China has seen a minor spike in COVID-19 cases in recent days, all tied to a wholesale market in Beijing. These are the city’s first infections in weeks, and the new outbreak has already spread to Liaoning province. The district in which the market is located has reportedly gone into “wartime emergency mode,” whatever that means, and several nearby neighborhoods have raised their pandemic alert levels.
454 confirmed cases (+36)
10 reported fatalities (+2)
United Nations Secretary-General António Guterres is reportedly “shocked” at the discovery of mass graves in parts of Libya that were until recently under the control of Khalifa Haftar’s “Libyan National Army.” Why he would be shocked that a guy who wants to be the military dictator of Libya is acting like a military dictator is unclear. UN personnel are now investigating accounts of LNA war crimes in the town of Tarhouna, which had served as Haftar’s forward operating base during his Tripoli offensive but is now in the hands of Libya’s Government of National Accord. The discovery of the graves could potentially affect the course of Libya’s war, if they cause some of Haftar’s international supporters (France, for example) to reconsider their support. At the very least they undermine Haftar’s claim that he’s righteously standing against the dastardly Islamists backing the GNA. Righteous armies don’t typically dig (and fill) mass graves.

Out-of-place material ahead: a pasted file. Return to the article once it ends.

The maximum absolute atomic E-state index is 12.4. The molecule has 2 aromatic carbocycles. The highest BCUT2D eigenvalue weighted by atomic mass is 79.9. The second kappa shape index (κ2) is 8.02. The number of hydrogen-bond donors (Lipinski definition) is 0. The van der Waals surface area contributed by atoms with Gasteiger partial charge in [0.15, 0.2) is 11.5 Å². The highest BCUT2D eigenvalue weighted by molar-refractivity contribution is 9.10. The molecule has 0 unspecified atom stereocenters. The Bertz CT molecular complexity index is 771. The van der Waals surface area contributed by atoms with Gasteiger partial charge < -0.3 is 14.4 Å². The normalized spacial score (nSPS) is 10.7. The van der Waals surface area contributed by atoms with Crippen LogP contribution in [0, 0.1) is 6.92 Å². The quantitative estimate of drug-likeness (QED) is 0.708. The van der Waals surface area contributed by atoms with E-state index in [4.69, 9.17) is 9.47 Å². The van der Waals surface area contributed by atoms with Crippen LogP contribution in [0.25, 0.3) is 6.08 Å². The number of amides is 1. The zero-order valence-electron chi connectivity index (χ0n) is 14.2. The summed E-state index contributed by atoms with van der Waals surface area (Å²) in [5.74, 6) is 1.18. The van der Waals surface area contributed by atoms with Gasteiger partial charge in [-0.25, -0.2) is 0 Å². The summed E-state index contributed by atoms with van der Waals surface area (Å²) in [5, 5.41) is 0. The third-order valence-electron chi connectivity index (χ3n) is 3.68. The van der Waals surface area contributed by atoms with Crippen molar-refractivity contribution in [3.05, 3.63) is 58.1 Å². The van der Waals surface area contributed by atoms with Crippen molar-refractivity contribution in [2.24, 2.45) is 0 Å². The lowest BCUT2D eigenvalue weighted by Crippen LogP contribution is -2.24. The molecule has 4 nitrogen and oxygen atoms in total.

1809 confirmed cases (+33)
104 reported fatalities (unchanged)
Unknown attackers struck a UN peacekeeping convoy in northern Mali on Saturday evening, killing at least two peacekeepers. Both al-Qaeda’s Jamaʿat Nasr al-Islam wal Muslimin affiliate and the Islamic State in the Greater Sahara are active in the region but so far there’s been no claim of responsibility.
16,085 confirmed cases (+403)
420 reported fatalities (+13)
Dozens of people were killed in two Islamic State West Africa Province attacks in Nigeria’s Borno state over the weekend. ISWAP fighters killed least 38 civilians on Saturday in an attack on a village called Goni Usmanti, while a second attack on the town of Monguno left at least 15 Nigerian soldiers dead. Higher counts have the death toll at more than 40 civilians in the former attack and more than 20 soldiers in the latter. ISWAP has also claimed Tuesday’s attack on another village in the region, the death toll from which now reportedly stands at 81. ISWAP, which was borne partly out of opposition to Boko Haram leader Abubakar Shekau’s indiscriminate killing of civilians, seems increasingly willing to slaughter civilians in its own right, which may have something to do with reported (and reportedly violent) leadership changes within the group. ISWAP’s new leadership may be trying to make a statement.